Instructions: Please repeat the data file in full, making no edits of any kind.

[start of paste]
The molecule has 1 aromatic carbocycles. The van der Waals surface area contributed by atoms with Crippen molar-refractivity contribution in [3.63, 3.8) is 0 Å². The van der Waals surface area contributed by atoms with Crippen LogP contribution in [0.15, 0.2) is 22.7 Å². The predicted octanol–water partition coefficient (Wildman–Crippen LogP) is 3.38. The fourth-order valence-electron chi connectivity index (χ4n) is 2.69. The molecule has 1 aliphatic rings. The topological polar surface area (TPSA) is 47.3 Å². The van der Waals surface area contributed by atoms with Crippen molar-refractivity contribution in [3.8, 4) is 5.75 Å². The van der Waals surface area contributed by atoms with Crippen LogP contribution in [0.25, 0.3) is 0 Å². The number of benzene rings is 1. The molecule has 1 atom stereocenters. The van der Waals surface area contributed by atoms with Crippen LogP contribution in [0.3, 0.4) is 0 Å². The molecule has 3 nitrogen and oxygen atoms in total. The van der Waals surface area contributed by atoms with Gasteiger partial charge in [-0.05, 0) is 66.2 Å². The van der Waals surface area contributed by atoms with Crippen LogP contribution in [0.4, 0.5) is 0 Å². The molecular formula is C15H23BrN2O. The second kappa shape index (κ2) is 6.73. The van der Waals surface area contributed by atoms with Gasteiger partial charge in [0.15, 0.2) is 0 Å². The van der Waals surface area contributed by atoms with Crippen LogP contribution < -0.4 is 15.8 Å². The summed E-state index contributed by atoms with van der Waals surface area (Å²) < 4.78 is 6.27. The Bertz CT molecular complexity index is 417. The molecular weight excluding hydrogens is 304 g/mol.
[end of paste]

The molecule has 1 aromatic carbocycles. The van der Waals surface area contributed by atoms with Crippen molar-refractivity contribution in [3.63, 3.8) is 0 Å². The van der Waals surface area contributed by atoms with Crippen LogP contribution in [0.15, 0.2) is 22.7 Å². The predicted octanol–water partition coefficient (Wildman–Crippen LogP) is 3.38. The fourth-order valence-electron chi connectivity index (χ4n) is 2.69. The molecule has 1 aliphatic rings. The topological polar surface area (TPSA) is 47.3 Å². The van der Waals surface area contributed by atoms with Crippen molar-refractivity contribution in [3.8, 4) is 5.75 Å². The van der Waals surface area contributed by atoms with Crippen LogP contribution in [0.25, 0.3) is 0 Å². The number of benzene rings is 1. The molecule has 1 atom stereocenters. The van der Waals surface area contributed by atoms with Crippen LogP contribution in [0.3, 0.4) is 0 Å². The molecule has 3 nitrogen and oxygen atoms in total. The van der Waals surface area contributed by atoms with Gasteiger partial charge in [-0.05, 0) is 66.2 Å². The van der Waals surface area contributed by atoms with Crippen LogP contribution in [0.4, 0.5) is 0 Å². The molecular formula is C15H23BrN2O. The second kappa shape index (κ2) is 6.73. The van der Waals surface area contributed by atoms with Gasteiger partial charge in [0.15, 0.2) is 0 Å². The van der Waals surface area contributed by atoms with Crippen LogP contribution < -0.4 is 15.8 Å². The summed E-state index contributed by atoms with van der Waals surface area (Å²) < 4.78 is 6.27. The Bertz CT molecular complexity index is 417. The molecular weight excluding hydrogens is 304 g/mol.